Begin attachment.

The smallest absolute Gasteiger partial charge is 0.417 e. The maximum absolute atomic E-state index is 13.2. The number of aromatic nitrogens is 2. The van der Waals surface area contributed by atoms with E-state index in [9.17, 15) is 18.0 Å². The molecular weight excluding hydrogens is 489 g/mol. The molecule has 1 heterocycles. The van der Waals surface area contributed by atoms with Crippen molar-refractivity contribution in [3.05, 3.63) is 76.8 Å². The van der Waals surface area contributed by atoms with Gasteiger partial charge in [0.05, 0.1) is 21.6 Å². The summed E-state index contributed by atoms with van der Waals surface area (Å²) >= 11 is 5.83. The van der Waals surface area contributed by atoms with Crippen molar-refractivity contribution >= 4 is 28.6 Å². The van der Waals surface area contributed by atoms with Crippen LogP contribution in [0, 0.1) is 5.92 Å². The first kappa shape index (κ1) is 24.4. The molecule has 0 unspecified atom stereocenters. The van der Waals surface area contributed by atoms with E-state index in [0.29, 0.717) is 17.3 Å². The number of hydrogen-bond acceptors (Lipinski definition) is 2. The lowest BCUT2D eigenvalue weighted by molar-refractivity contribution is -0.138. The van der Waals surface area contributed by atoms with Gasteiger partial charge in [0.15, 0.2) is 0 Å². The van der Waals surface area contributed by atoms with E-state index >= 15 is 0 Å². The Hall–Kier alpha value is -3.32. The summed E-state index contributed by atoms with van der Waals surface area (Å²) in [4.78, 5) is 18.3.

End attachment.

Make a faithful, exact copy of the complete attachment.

The smallest absolute Gasteiger partial charge is 0.417 e. The maximum absolute atomic E-state index is 13.2. The number of aromatic nitrogens is 2. The van der Waals surface area contributed by atoms with E-state index in [9.17, 15) is 18.0 Å². The molecular weight excluding hydrogens is 489 g/mol. The molecule has 1 heterocycles. The van der Waals surface area contributed by atoms with Crippen molar-refractivity contribution in [3.05, 3.63) is 76.8 Å². The van der Waals surface area contributed by atoms with Gasteiger partial charge in [0.05, 0.1) is 21.6 Å². The summed E-state index contributed by atoms with van der Waals surface area (Å²) >= 11 is 5.83. The van der Waals surface area contributed by atoms with Crippen molar-refractivity contribution >= 4 is 28.6 Å². The van der Waals surface area contributed by atoms with Crippen LogP contribution in [0, 0.1) is 5.92 Å². The first kappa shape index (κ1) is 24.4. The molecule has 0 unspecified atom stereocenters. The van der Waals surface area contributed by atoms with E-state index in [0.29, 0.717) is 17.3 Å². The number of hydrogen-bond acceptors (Lipinski definition) is 2. The lowest BCUT2D eigenvalue weighted by molar-refractivity contribution is -0.138. The van der Waals surface area contributed by atoms with Gasteiger partial charge in [0.15, 0.2) is 0 Å². The van der Waals surface area contributed by atoms with E-state index >= 15 is 0 Å². The Hall–Kier alpha value is -3.32. The summed E-state index contributed by atoms with van der Waals surface area (Å²) in [4.78, 5) is 18.3.